Disease progression in multiple myeloma is slowed by adding bortezomib▼ to melphalan and prednisone in previously untreated patients who are not suitable for bone marrow transplant.
Action: NICE have issued guidance on the use of bortezomib▼ in multiple myeloma as monotherapy in those where initial therapy has failed. This study suggests that bortezomib can provide additional benefit when added in to existing regimens in those who are not suitable for bone-marrow transplant. PCTs will need to consider whether and how to incorporate this new evidence into the commissioning of services for people with multiple myeloma.
What is the background to this?
Multiple myeloma is a cancer of the plasma cells. In 2004 3,353 patients were diagnosed with multiple myeloma in England and Wales. Around three quarters of newly diagnosed patients are over 65 years of age. Bortezomib is already licensed as monotherapy for progressive multiple myeloma in patients who have received at least one prior treatment and who have undergone or are unsuitable for bone marrow transplantation – NICE have issued guidance on this and a ‘response-rebate’ scheme is in place whereby the manufacturer refunds the NHS for the drug costs in those who do not respond according to the defined criteria. Bortezomib, in combination with melphalan and prednisone, was given a positive opinion by the European Medicines Agency in July 2008 for patients with previously untreated multiple myeloma who are not suitable for high dose chemotherapy with bone marrow transplantation.
What does this study claim?
This open-label trial (see below for details) found that bortezomib in combination with melphalan and prednisone was more effective than melphalan and prednisone alone. The primary endpoint, median time to disease progression, was 24.0 months for bortezomib patients and 16.6 months in the control group (hazard ratio [HR] 0.48, P<0.001). After a median follow-up of 16.3 months, 13% in the bortezomib group and 22% of the control group had died (HR= 0.61; P=0.008; NNT=11).
Similar proportions of patients discontinued therapy due to adverse events – 15% vs. 14% respectively. Haematological adverse events were seen in around half of all patients in both groups. Gastrointestinal effects (19% vs 5%) and peripheral neuropathy (44% vs 5%) were more likely with bortezomib. (P values not given).
How does this relate to other studies?
Both thalidomide▼ and lenalidomide▼ have been assessed in multiple myeloma trials. Published head-to-head studies of those agents compared with each other and bortezomib for newly diagnosed patients are awaited.
Bone marrow transplantation is the preferred treatment in patients with multiple myeloma under the age of 65 years. Some patients under this age may not be suitable for bone marrow transplantation and so may be considered for first-line bortezomib. However, the majority of patients in this study were over the age of 65 years. An age restriction has not been published as part of the positive opinion.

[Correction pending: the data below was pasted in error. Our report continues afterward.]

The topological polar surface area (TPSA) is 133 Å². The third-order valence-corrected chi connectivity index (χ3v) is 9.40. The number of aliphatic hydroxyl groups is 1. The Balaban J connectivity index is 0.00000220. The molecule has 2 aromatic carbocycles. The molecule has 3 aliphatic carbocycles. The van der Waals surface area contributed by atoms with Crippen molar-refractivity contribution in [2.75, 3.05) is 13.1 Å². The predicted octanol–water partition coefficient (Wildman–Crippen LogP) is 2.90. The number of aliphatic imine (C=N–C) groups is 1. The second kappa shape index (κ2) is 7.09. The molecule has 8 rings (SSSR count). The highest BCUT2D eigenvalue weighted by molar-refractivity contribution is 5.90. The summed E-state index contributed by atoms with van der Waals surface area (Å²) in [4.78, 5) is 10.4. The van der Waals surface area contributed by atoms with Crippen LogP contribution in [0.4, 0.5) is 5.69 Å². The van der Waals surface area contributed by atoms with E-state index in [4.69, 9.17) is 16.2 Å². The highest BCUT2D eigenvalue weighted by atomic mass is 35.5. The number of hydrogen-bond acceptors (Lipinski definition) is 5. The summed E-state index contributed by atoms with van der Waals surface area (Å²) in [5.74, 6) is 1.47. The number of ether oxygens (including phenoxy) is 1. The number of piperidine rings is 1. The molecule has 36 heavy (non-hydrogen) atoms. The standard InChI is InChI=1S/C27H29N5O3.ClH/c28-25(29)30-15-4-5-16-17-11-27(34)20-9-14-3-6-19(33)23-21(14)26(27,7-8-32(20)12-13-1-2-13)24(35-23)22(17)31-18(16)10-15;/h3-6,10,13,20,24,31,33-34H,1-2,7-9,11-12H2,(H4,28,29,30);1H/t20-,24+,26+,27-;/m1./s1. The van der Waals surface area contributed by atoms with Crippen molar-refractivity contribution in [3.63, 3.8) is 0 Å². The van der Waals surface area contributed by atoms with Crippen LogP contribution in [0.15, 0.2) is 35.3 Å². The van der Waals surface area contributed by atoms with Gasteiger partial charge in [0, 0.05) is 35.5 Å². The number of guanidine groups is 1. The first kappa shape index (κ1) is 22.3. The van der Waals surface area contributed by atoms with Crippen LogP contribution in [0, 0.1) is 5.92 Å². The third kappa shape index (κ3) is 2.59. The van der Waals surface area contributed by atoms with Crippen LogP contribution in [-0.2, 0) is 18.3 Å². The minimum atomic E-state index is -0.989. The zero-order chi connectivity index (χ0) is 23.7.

Bortezomib would cost in the region of £39,600 per patient if used for nine treatment cycles as in this trial. Thalidomide Pharmion▼ in combination with melphalan and prednisone, has recently been licensed as a first-line option for patients with untreated multiple myeloma, aged 65 years or over or who are ineligible for high dose chemotherapy. Thalidomide Pharmion costs approximately £20,000 if given in a similar way to the IFM 99-06 trial.
Design: randomised, open-label, multi-national. Allocation was not concealed.
Patients: 682 patients (median age 71 years) with newly diagnosed, untreated, symptomatic, measurable multiple myeloma and not suitable for bone marrow transplant due to being 65 years of age or older or having co-existing conditions.
Intervention: nine six-week cycles of bortezomib (n=344) plus melphalan and prednisone. The median number of treatment cycles administered was 8.
Comparator: nine six-week cycles of melphalan and prednisone alone (n=338). The median number of treatment cycles administered was 7.
Outcomes: Primary end point – time to disease progression as validated according to criteria from the European Group for Blood and Marrow Transplantation (EBMT). 24.0 months for bortezomib patients and 16.6 months in the control group (hazard ratio [HR] 0.48, P<0.001).
Pre-specified secondary end points included the rate of complete response (30% vs. 4% (P<0.001), the median duration of response (19.9 vs. 13.1 months) and the proportions of patients with a partial response or better (71% vs. 35% (P<0.001). After a median follow-up of 16.3 months, 13% in the bortezomib group and 22% of the control group had died (HR= 0.61; P=0.008).
Adverse effects – Grade 3 (severe) adverse events were more common in the bortezomib group (53% vs. 44%, P=0.02); no significant differences in grade 4 (life-threatening) events (28% vs. 27%) or treatment-related deaths (1% and 2%).
Haematological adverse effects were commonly seen in both groups. For example thrombocytopenia occurred in 52% of the bortezomib patients and 47% of the control group; neutropenia in 49% and 46% respectively. Gastrointestinal adverse events were more common in patients given bortezomib (e.g. nausea 48% vs. 28%, diarrhoea 46% vs. 17%, respectively). Peripheral sensory neuropathy occurred in 44% of bortezomib patients compared to 5% of the control group. This had either resolved or decreased within a median of two months in 74% of the patients. Herpes zoster was seen in 13% of bortezomib patients and 4% of those in the control group. P values were not given for any of these differences.
Sponsorship: Johnson and Johnson Pharmaceutical Research and Development. Millennium Pharmaceuticals.